Philly's most passionate sports fans are nuts about a team that doesn't yet exist.
"As of late, going to Flyers games is akin to watching a tennis match or golf," says 29-year-old Jamie Adams from Jersey. "There's no enthusiasm in the crowd. Watching soccer matches is something else. The nonstop singing and chanting and flag waving is the way it should be."
"Groups like the Sons of Ben," says Tom Dunmore, soccer blogger and member of Chicago's SOB-like Section 8, "can bring the brilliant atmosphere of a college sports rivalry to a game, rather than the expensive corporate snore-fest we increasingly see in professional sports."
Back in the Chester parking lot, half-frozen Steve Dietrich is asked to choose a side should (God forbid) the 214 Field Artillery and the SOB ever come to blows.
He hesitates for just a second.
"Well, the Sons of Ben does have Bryan James, but the 214 has giant rockets, so ... "
"Um, wow, this is an amazing day for us," says the aforementioned James wrapped up in an SOB scarf and sporting a natty pair of shades. "Let's behave well inside," he says. Booing breaks out. "And we'll break stuff later." There are cheers.
By the way, all that stuff you think you know about soccer fans all being hooligans? It's out-of-date nonsense. But the SOB are a unique part of a unique sporting culture.
I was in Los Angeles last summer, researching a story for a British soccer magazine about how America was apparently agog at the prospect of David Beckham playing in the States.
I was waiting in line for a hot dog inside the stadium shared by the MLS teams Chivas U.S.A. and Beckham's club, L.A. Galaxy. The guy in front of me was wearing a Dodgers hat and shirt. He said it was his first soccer game.
Suddenly a swarm of red-and-white-wearing hardcore Chivas fans waving flags, wearing crazy hats and goat or wrestling masks came swarming through the gates. They announced their arrival by bouncing up and down, roaring their heads off, blasting away on assorted musical instruments and tossing streamers in every direction. This was the legendary fan group Legion 1908 Kalifas. The effect was electric.
"What the fuck!" yelled the Dodgers fan, rigid with excitement. "Who the hell are they?"
|A game of two scarves: Dan Gorman (above) and Tom Roletter (next photo) show their support for soccer.|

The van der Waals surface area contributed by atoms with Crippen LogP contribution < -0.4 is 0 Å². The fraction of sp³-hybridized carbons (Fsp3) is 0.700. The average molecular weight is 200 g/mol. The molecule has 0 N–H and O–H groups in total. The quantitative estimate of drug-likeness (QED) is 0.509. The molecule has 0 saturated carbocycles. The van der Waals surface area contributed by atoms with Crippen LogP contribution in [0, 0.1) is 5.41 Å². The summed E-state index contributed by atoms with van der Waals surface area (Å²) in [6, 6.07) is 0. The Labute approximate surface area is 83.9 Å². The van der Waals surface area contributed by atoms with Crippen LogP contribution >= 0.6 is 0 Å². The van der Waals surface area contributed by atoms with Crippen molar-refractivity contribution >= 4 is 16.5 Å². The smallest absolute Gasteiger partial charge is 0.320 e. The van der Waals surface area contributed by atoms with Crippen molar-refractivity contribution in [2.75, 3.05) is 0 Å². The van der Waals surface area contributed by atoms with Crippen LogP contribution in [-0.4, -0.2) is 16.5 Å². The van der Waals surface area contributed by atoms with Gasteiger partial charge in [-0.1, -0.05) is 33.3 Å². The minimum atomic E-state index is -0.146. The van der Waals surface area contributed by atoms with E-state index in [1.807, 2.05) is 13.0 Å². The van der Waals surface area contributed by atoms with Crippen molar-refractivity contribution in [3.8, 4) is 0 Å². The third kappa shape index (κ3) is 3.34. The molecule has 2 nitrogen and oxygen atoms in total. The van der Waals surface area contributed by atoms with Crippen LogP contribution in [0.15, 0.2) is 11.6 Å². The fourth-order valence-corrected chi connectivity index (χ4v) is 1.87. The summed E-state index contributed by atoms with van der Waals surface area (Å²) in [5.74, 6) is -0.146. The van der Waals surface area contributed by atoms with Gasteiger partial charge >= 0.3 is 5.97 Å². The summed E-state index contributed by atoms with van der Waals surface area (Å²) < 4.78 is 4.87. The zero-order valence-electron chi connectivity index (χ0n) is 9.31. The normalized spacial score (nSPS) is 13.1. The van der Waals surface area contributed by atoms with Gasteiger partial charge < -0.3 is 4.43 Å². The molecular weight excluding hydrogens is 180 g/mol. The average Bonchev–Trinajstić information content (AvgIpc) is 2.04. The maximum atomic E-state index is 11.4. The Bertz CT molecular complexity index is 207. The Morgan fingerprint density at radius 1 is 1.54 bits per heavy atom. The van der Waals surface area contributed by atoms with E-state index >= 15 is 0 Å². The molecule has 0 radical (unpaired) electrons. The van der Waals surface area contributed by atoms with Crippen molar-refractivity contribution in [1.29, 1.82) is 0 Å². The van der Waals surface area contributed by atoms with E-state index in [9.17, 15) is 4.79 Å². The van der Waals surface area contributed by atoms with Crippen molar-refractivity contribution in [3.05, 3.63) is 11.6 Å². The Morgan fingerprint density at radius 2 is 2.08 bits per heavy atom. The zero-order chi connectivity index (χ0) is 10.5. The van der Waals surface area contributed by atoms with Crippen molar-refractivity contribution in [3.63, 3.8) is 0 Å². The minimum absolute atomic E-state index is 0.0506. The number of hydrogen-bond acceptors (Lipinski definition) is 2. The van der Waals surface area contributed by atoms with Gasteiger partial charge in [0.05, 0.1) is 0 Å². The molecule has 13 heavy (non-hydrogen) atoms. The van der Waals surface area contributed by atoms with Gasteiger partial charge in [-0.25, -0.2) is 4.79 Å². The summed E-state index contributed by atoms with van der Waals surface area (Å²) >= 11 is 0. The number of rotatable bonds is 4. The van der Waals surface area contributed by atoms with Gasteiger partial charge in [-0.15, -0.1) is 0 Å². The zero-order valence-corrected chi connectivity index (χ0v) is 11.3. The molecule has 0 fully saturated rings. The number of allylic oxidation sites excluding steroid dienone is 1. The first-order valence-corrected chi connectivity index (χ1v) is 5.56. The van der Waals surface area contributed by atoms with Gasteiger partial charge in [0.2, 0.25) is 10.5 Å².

That particular game ended on the field with Galaxy kicking Chivas' ass. But that's not the whole story. It also ended with the solid wedge of hardcore Chivas fans still going hell-for-leather crazy after 90-plus minutes of play and 15 minutes of halftime, still making the stadium ring with songs and chants and energy and color.
And on either side of this organized scarlet-and-white phalanx was a vast rabble of ponytailed BendItLikeBeckhamistas, all giving the Kalifas the finger and roaring, "Hey Chivas, you suck!"
The Kalifas aren't alone. Most Major League Soccer clubs have a vibrant, self-organized group of rowdy fans who take pride not only in the amount of noise they make, but in the wit and originality of its content.
There's New York's Empire Supporters Club and Raging Bull Nation; L.A. Galaxy's Galaxians and Riot Squad; Chicago's Section 8; Houston's Texian Army and El Batallon; D.C. United's Screaming Eagles and La Barra Brava; Portland, Ore.'s amazing DIY/punk Timbers Army (whose team plays in the level below MLS and whose fans sell hand-knit merchandise--how punk is that?); and Toronto's awe-inspiring South Side Jumpers, U Sector, Red Patch Boys, North End Elite, Tribal Rhythm Nation and Ultras 114.
When it opened for business in 1996, MLS was hailed as the Zion of the exiled American stars who’d long been forced to toil in distant lands. After that, washed-up greats arrived to great acclaim, only to disappoint fans with underwhelming performances and a distinct lack of interest. But surge of young American talent has given the league a much needed, albeit temporary, shot in the arm.
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